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Investigation of the Magnetosphere of Ganymede with Galileo's Energetic Particle Detector

Ph.D. dissertation by Shawn M. Stone, University of Kansas, 1999.


Copyright 1999 by Shawn M. Stone.  Used with permission.


3.2 Low Energy Magnetospheric Measurement System (LEMMS)


The LEMMS detector head is a double-ended telescope designed to measure ions from 22 keV to 55 MeV and electrons from 15 keV to 11 MeV. It takes data at one of three rates: 1/3, 2/3, and 4/3 s, which results in angular resolutions of 6°, 12°, and 24° sectors respectively. The LEMMS detector houses 6 solid state detectors.


Detectors E1, E2, F1, and F2 register counts for the electrons. Detectors A and B register counts for the ions. Particles entering through the 15° full angle collimator at the 0° end are separated into ions and electrons by an inhomogeneous magnetic field. The electrons are deflected upwards toward the E and F detectors while the ions are virtually undeflected and encounter the A and B detectors. Detectors C and D at the 180° end along with absorbers in combination provide measurements of ions >=16 MeV and electrons >=2 MeV [Williams et al., 1992].


3.2.1 Low-Energy Ion Telescope: Detectors A and B


Detectors A and B are the primary set of detectors for measuring low energy ions (Z>=1) in the Jovian magnetosphere. The ions that enter the collimator pass through a series of eleven baffle plates that define seven hexagonal entrance aperture channels converging toward detector A. This geometry, shown in Figure 3.4, provides a relatively wide aperture with the narrowly-defined total acceptance angle necessary for the focused deflection of electrons in the shaped magnetic field beyond the aperture plates. Electrons <= 1 MeV are deflected away from detector A and focused onto detectors E and F for analysis. Ions pass through the field region with relatively little deflection and impact on detector A. Detector A is a 25 square mm in area with 102 μm thick surface barrier. Detector B is 35 square mm in area and 984 µm thick. Ions impacting A are measured in 8 differential rate channels covering the energy range from 22 keV to 3.2 MeV. Table 3.2 shows how the ion channels are partitioned. Background contamination at Jupiter is minimized by coincidence/anti-coincidence conditions between detectors, and by surrounding platinum-iridium shielding [Williams et al., 1992].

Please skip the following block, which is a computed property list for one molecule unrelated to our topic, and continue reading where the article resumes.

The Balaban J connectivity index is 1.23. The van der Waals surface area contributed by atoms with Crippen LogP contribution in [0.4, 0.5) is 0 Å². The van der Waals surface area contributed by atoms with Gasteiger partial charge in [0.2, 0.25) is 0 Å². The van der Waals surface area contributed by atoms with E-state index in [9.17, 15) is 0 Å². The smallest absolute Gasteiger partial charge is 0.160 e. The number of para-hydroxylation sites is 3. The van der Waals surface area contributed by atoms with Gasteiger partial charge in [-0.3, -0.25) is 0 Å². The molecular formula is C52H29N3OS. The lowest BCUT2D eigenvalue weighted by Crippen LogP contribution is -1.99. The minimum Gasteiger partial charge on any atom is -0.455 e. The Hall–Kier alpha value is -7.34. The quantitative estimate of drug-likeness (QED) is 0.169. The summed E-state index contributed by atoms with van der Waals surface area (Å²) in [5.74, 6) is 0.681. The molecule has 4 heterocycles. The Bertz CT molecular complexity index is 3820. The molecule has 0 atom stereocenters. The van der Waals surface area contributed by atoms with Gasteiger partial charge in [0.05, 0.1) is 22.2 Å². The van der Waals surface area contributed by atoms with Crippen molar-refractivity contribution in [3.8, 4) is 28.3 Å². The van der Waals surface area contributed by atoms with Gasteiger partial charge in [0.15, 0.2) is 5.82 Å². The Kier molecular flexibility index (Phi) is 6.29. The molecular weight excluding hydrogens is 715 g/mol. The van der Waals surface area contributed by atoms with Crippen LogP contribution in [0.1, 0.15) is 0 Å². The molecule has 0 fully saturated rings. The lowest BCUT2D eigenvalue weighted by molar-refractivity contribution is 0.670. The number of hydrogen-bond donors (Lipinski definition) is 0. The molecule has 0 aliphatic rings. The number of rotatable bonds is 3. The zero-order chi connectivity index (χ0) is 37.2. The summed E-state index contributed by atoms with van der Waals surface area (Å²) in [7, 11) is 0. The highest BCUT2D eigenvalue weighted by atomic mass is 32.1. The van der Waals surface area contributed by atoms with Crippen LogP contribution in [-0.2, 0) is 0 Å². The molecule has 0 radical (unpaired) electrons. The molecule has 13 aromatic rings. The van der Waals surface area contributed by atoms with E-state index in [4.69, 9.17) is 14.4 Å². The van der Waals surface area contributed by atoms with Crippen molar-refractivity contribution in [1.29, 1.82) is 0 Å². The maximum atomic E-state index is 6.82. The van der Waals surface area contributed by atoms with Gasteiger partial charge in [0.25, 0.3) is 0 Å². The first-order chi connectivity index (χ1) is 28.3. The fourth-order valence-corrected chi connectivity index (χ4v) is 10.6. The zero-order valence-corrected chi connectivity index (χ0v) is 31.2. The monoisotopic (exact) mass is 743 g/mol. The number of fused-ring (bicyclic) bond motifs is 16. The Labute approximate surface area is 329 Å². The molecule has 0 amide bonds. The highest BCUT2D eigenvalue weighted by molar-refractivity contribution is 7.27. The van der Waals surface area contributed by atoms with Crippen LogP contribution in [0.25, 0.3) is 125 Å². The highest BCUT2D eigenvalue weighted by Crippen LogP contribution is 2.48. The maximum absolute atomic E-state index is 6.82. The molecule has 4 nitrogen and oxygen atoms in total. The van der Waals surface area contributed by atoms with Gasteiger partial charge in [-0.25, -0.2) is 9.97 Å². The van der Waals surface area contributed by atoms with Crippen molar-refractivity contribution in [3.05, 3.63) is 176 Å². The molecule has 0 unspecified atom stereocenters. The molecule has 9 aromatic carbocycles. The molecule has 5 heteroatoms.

Figure 3.4 Cross-section of the LEMMS detector. Both ion and electron detectors are shown. Particles enter the 0° end of the telescope and electrons are magnetically deflected up towards the E and F detectors. Ions remain virtually undeflected and impact detectors A and B [Williams et al., 1992].


Table 3.2 LEMMS A channels and passband energies


Channel Name Energy Range (keV)
A0 22-42
A1 42-65
A2 65-120
A3 120-280
A4 280-515
A5 515-825
A6 825-1680
A7 1680-3200


3.2.2. Low-Energy Electrons: Detectors E1, E2; F1, F2


Figure 3.4 shows the collimator and magnetic deflection region of the low energy end of the LEMMS telescope. Permanent magnets produce an inhomogeneous magnetic field between inclined pole pieces with a maximum center line strength of 50 G. Entering electrons are focused onto E1 (>=15 to 200 keV) and F1 (100 to > 1 MeV), which provide low energy electron measurements for the EPD experiment. Both detectors are rectangular, 45 square mm surface barrier silicon detectors. E1 is 303 µm thick, and F1 is 1097 µm thick. Both detectors are backed by 300 µm thick (E2, F2) detectors of equal area operated in anti-coincidence to actively reduce any background particles penetrating the surrounding shielding of >=6 g cm-2 of platinum-iridium alloy. The outputs of detectors E1 and F1 are registered in eight differential accumulator-based fast rate channels and are partitioned according to Table 3.3. The F0 channel is the sum of ~100 to 200 keV events seen in both detectors E1 and F1 [Williams et al., 1992].


Table 3.3 LEMMS E and F channels and passband energies


Channel Name Energy Range (keV)
E0 15-29
E1 29-42
E2 42-55
E3 55-93
F0 93-188
F1 174-304
F2 304-527
F3 527-304



Next: 3.3 Count Rate and Differential Particle Flux 


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Updated 8/23/19, Cameron Crane


Manufacturer: The Galileo Spacecraft was manufactured by the Jet Propulsion Laboratory, Messerschmitt-Bölkow-Blohm, General Electric, and the Hughes Aircraft Company.

Mission Duration: Galileo was planned to have a mission duration of around 8 years, but was kept in operation for 13 years, 11 months, and 3 days, until it was destroyed in a controlled impact with Jupiter on September 21, 2003.

Destination: Galileo's destination was Jupiter and its moons, which it orbitted for 7 years, 9 months, and 13 days.